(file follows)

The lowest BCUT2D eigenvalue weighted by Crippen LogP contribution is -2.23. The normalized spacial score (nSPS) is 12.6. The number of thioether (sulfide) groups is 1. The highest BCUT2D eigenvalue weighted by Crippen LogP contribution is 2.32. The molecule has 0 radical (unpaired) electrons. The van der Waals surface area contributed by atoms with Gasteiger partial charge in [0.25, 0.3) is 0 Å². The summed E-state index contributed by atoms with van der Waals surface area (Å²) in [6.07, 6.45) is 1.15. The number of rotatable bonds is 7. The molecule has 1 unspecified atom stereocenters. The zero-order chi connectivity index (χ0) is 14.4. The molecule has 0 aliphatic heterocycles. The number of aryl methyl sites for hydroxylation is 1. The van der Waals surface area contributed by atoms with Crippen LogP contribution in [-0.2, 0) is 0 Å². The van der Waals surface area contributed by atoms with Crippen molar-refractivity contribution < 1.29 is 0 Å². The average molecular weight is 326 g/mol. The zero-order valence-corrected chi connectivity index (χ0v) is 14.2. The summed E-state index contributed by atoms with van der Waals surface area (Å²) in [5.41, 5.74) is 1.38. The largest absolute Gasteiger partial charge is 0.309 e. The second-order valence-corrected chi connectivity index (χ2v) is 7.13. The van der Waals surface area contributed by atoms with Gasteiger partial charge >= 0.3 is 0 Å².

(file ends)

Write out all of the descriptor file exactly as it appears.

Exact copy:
The lowest BCUT2D eigenvalue weighted by Crippen LogP contribution is -2.23. The normalized spacial score (nSPS) is 12.6. The number of thioether (sulfide) groups is 1. The highest BCUT2D eigenvalue weighted by Crippen LogP contribution is 2.32. The molecule has 0 radical (unpaired) electrons. The van der Waals surface area contributed by atoms with Gasteiger partial charge in [0.25, 0.3) is 0 Å². The summed E-state index contributed by atoms with van der Waals surface area (Å²) in [6.07, 6.45) is 1.15. The number of rotatable bonds is 7. The molecule has 1 unspecified atom stereocenters. The zero-order chi connectivity index (χ0) is 14.4. The molecule has 0 aliphatic heterocycles. The number of aryl methyl sites for hydroxylation is 1. The van der Waals surface area contributed by atoms with Crippen LogP contribution in [-0.2, 0) is 0 Å². The van der Waals surface area contributed by atoms with Crippen molar-refractivity contribution < 1.29 is 0 Å². The average molecular weight is 326 g/mol. The zero-order valence-corrected chi connectivity index (χ0v) is 14.2. The summed E-state index contributed by atoms with van der Waals surface area (Å²) in [5.41, 5.74) is 1.38. The largest absolute Gasteiger partial charge is 0.309 e. The second-order valence-corrected chi connectivity index (χ2v) is 7.13. The van der Waals surface area contributed by atoms with Gasteiger partial charge >= 0.3 is 0 Å².